Letters & Opinion

The Open School; On Caribbean Primary Exit Assessment (CPEA)

Sylvestre Phillip M.B.E
By Sylvestre Phillip M.B.E

WELCOME students to the Open School for the third and final term. I also wish to welcome students to another lesson in the Open School on Caribbean Primary Exit Assessment. The school is open to parents, guardians, teachers, students and members of the public. This is the eleventh in a series of lessons which is done in the Open school every two weeks. It is my hope that students will acquire knowledge and skills which will enable them to gain a better understanding of this assessment model.

At the end of the lesson, students will be able to (a) explain, in a simple sentence, CPEA as an assessment tool; (b) students will be able to list two strategies in administering the assessment model.

The Ministry of Education has done away with the Common Entrance Examination as we knew it and has introduced to our students the Caribbean Primary Exit Assessment which started in Grade Five in 2021 and continued in Grade Six in the academic year 2022 to 2023. The final part of the assessment which was prepared by the Caribbean Examination Council (CXC), was administered in June 2022.

Now it is very important for students to understand the Caribbean Primary Exit Assessment.

The Common Entrance Examination was mainly an academic exercise. That is to say that students in Grade 6 would sit and write an examination in June of each year recalling the knowledge and skills that they were taught or had acquired from Grade 1 to Grade six and responding to questions on an examination paper with some short answers,  but mainly questions with multiple responses. That is why the examination paper is referred to as ‘Multiple Choice’.

Now those students who are mainly academic, would survive, and do extremely well. And those students who are practical and have technical skills would have to be happy with their placement in the examination results. Thank goodness for CPEA! It has come rather late but better late than never.

In the past, when Common Entrance Examination results were released, it’s one or two schools that would be highlighted with a top student and those schools would receive all the praises. I had been in the Education system for 42 years and a Principal of a Primary School for 18 of those years. And I can tell you the number of students who broke down in tears in my presence when I gave the Common Entrance results. And many were quite capable students in the practical and technical areas. It is left for you to determine how I felt on those occasions.

I predict that at least 10 schools on the island would produce top students in the CPEA, beginning in 2022. Mark my word!

Now what exactly is the Caribbean Primary Exit Assessment? The Caribbean Exit Assessment is an assessment that takes into account the literacies as well as practical and technical skills of students. That is why CPEA is referred to as authentic assessment tool or instrument. The assessment takes into account the holistic development of the child. That is: The academic, practical as well as the child who is endowed with technical skills. So the whole child is assessed.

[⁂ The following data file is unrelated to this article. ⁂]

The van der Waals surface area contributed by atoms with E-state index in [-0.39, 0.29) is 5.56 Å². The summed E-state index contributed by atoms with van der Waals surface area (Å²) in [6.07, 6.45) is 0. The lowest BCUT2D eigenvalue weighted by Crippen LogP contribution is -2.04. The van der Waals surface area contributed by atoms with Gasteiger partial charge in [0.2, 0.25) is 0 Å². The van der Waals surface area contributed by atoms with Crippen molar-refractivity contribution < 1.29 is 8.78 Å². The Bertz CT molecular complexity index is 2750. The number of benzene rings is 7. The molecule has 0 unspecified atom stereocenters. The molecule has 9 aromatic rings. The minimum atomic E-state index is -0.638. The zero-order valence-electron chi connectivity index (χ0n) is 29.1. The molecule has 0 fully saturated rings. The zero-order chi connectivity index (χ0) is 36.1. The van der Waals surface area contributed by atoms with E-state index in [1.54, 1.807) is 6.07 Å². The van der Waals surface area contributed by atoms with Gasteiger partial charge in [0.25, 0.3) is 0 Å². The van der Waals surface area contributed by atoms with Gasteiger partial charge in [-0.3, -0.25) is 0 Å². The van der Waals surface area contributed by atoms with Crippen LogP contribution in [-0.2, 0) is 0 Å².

The chairman of the Advisory Council of the Caribbean Examination Council who piloted the assessment tool was Dr. Desmond Broomes of Barbados, himself a mathematician, who has since passed away.

Now let us take a look at the components and processes involved in the CPEA.

The assessment begins in Grade Five. The assessment will be looking at the students under normal, non-threatening classroom conditions or situations like: carrying out and documenting projects; Book Reports; Can do skills; self-assessment and teacher prepared tests to be done in groups in a non-threatening environment, and a pen and paper test which are important parts of the assessment.

Now during my teaching career, I remember the number of students as well as adults who would screen their faces or even tremble at the mention of the word ‘Test’ or ‘Exam’. Just the sight of the word ‘test’ or ‘exam’ would have failed them already.

The Caribbean Exit Assessment is intended to consider Projects, Reports, Skills and self-assessment as 40%. That is almost half of the examination score. That gives the hands-on and technical students an opportunity to ‘shine”. There is nothing better than that. And students would be coming home to their parents with better scores to their names.

Now it is important to highlight that CPEA would take into account some fundamental  principles of learning as follows: Pupils’ Active Participation in their own learning improves performance; parental involvement in pupils learning improves pupils’ performance and teacher interaction with pupils or student, and providing feedback improves student performance.

One may ask how do parents get involved in CPEA. They can assist in enabling students to obtain the material for the Projects, those parents who are capable can provide feedback to their child, and they would ensure that their children attend school regularly.

At this point I must indicate that the Caribbean Examination Council (CXC) prepares the pen and paper test that is worth 60% of the final score. In other words Projects, Reports, Can do skills and Self- assessment is worth 40% and the Pen and paper test with multiple test items is worth 60% of the total score.

At this point I must comment the CMO at the Ministry of Health and all her various teams, and the COVID-19 Committee for their work which enabled our students to write the CPEA Examination at the various schools in St. Lucia during the month of June, 2022.

Now two questions for you: (1) What is the Caribbean Primary Assessment (CPEA)

(2) Provide or name two components of the CPEA tool or mechanism.

Now you can mark yourself out of 100%. 60% for question (1), and 40% of question (2).

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